Why settle for one rainbow when you can have two?
Where I live, in Hawi, it rains 50 or so inches a year. Just down the coast a few miles the rainfall drops to 20 inches a year. So it’s not unusual to be driving from sunny climes and encountering grey skies nearer home. My wife and I refer to this as returning to Gloomville.
These photos were taken on my way home from work. It had been a regular sunny drive up the coast until I got to the hill up towards Hawi. Then I noticed the wall of cloud ahead, illuminated by a bold, but short portion of rainbow. I pulled over and snapped the second photo.
Moments later the rainbow had extended itself to form a bright arc over the cloud covering Hawi. That’s the top photo, and as much of the rainbow as I could capture with my camera.
Ironically, for reasons that are as clear as the skies above Hawi, Weather Underground has a strong tendency to report the weather in Hawi as ‘dry conditions will continue.’ This includes when it can be seen to be teeming down outside the window. The theory in this household is that the weather station reporting this information is either in someone’s carport or it’s operated by someone from the Hawi Chamber of Commerce!
I was driving home late one afternoon, when I saw a rainbow forming in front of the gloom enveloping Hawi. I thought about stopping, but at that point, getting a photo would have likely involved the camera getting wet and the results being not that great. I kept going.
But as I neared Hawi, the rainbow strengthened and the precipitation diminished and I was compelled to turn onto the road to Upolu Airport, pull over, and snap some photos of what was a lovely, bright rainbow, with a faint but definite echo just above it.
A snorkeler heads for the end of the rainbow. Alas, no pot of gold was found.
Driving home from work I saw this scene in front of me on the hill leading towards Hawi. It was such a striking example of the weather around here that I was moved to pull over and take a couple of photos.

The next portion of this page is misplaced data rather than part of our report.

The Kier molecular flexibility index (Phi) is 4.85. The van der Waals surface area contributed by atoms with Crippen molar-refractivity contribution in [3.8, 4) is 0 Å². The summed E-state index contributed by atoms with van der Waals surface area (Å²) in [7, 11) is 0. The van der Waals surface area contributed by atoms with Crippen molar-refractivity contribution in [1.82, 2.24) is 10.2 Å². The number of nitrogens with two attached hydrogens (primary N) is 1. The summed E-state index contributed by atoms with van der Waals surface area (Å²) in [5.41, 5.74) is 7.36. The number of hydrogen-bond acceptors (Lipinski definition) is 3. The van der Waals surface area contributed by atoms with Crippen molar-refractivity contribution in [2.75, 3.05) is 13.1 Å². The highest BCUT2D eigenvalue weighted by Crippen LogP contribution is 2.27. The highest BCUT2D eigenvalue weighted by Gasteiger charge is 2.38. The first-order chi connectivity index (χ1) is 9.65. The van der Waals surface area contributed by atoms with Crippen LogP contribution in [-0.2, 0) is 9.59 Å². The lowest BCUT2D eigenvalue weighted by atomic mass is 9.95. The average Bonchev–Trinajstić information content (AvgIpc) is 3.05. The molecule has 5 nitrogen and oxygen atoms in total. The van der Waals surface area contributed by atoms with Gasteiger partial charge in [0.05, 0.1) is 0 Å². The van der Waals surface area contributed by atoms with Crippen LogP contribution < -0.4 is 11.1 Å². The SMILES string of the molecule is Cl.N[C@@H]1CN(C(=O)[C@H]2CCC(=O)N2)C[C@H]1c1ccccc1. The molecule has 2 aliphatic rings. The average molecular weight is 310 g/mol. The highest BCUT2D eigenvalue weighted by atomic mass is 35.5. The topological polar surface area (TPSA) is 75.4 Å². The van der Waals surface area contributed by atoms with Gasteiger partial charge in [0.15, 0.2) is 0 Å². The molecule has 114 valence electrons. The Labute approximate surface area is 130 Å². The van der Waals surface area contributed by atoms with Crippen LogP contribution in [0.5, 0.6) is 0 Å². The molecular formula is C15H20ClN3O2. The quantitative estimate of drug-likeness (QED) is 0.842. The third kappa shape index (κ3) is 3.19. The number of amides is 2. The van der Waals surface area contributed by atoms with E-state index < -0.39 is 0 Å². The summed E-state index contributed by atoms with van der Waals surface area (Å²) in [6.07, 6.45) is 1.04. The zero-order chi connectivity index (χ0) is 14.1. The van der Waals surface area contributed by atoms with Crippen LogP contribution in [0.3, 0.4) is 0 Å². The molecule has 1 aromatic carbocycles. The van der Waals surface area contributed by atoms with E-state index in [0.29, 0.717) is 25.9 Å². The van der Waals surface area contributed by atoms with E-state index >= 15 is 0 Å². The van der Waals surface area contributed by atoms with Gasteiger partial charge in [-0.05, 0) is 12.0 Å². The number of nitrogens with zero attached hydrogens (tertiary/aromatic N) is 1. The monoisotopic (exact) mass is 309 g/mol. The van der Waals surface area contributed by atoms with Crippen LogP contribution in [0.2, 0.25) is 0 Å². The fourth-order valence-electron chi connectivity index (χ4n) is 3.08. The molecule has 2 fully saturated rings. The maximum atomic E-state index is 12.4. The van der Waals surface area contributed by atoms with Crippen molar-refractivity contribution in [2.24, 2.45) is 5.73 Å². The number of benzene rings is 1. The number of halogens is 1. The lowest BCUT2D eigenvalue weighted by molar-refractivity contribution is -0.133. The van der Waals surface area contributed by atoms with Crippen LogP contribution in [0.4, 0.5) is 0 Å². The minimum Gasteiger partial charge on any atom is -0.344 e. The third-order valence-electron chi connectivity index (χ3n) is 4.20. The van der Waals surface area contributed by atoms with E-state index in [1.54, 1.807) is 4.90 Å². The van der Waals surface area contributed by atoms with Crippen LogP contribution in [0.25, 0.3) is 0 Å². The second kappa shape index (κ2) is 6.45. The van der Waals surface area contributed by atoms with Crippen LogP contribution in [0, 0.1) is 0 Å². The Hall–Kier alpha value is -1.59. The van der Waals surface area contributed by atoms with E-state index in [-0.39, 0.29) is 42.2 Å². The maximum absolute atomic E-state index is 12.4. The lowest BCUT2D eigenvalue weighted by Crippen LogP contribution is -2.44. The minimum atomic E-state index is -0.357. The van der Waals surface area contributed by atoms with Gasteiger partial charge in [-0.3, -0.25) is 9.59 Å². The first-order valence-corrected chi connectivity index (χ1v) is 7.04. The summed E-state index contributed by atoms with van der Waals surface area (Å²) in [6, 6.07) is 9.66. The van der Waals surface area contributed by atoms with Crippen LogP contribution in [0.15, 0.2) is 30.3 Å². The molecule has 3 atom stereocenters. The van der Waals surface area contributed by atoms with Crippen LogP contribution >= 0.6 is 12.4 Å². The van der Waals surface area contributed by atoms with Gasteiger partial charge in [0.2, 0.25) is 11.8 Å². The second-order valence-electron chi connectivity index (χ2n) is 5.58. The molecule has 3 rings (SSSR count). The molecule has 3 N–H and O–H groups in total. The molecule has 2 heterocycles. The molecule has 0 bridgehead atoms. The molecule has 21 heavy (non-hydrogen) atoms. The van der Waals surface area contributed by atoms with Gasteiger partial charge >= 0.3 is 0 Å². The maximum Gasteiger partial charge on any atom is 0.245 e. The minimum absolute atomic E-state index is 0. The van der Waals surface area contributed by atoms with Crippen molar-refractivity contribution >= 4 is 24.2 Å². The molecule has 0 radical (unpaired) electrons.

The top photo shows the blue skies and scattered white clouds I’d been working under all day, and was standing under to take the photo. The gray band is wind-driven, low cloud being blown from east to west along the northern coast of the island, and blotting out the sun in this area. Under this band it was raining and visibility was poor. The cloud is channeled in this way by the northern shoulder of Kohala Mountain. As the band moved out over the ocean it became less pronounced as it dissipated.
Turning to my right, I took the bottom photo, a rainbow formed by the sun at my back and moisture tumbling over the mountain’s shoulder.
For my last response to Becky’s April Squares challenge theme of ‘Bright,’ (see more responses here) I had scheduled a flower photo. But a couple of days ago I shot this image, which is decidedly bright and comes with a story.
I’d been cleaning a vehicle and found a single lens from a pair of sunglasses. It was one of those with a reflective blue surface, which I thought looked interesting. As I walked away, I fiddled with the lens, moving it around, seeing the different reflections. Then I held the lens directly in front of me and saw my image backlit with bright light and with a rainbow halo perfectly centered around my head. I looked like one of those biblical illustrations in religious manuscripts or a stained glass window (a lot of those guys were gnarly-looking, too).
Looking at this image, I wondered how it was that the lens had created this rainbow halo and why it was around my head. But there it was, still there, still in place. It took a while before the thought filtered into my tiny brain that, since my image was reflected there, perhaps something else was, too. At that point I turned around, looked up, and saw this halo around the sun.
This one wasn’t as good as one I posted last year, but it’s the first I’ve seen since then and it’s certainly the closest I’ll get to being in The Bible.
The seventh and final installment of my rainbow colors in response to Becky’s April Squares challenge theme of ‘Bright.’ (See more responses here.) ‘Violet’ also happens to be this week’s Sunday Stills challenge theme, which is what gave me the rainbow series idea in the first place. (See more responses here.)
My last rainbow spans the main highway to North Kohala. This is a good spot to see rainbows in the afternoon. It’s cloudy and wet toward Kohala Mountain on the right, sunny and dry down by the coast on the left.
This phalaenopsis orchid falls somewhere in the violet/purple range. This was another instance where I looked up the official RGB color values for violet and found quite a range of possibilities.
The final photo has a Japanese white-eye sampling the good things on offer in a Japanese aloe flower, backed up by a bold and bright splash of violet bougainvillea flowers.
This is the sixth of my rainbow colors in response to Becky’s April Squares challenge theme of ‘Bright.’ (See more responses here.)
Today’s rainbow arches above Lapakahi State Historical Park in North Kohala. Lapakahi was an old Hawaiian fishing village and the ruins give some insight into the life and culture of those people.
Second is a blue offering hanging outside the predominantly red and green Old Hawaiian Trading Company in Kapaau.
Third is all that’s left of the Bank of Hawaii in Kapaau. The bank used to occupy the whole building, but it’s now used as a senior center.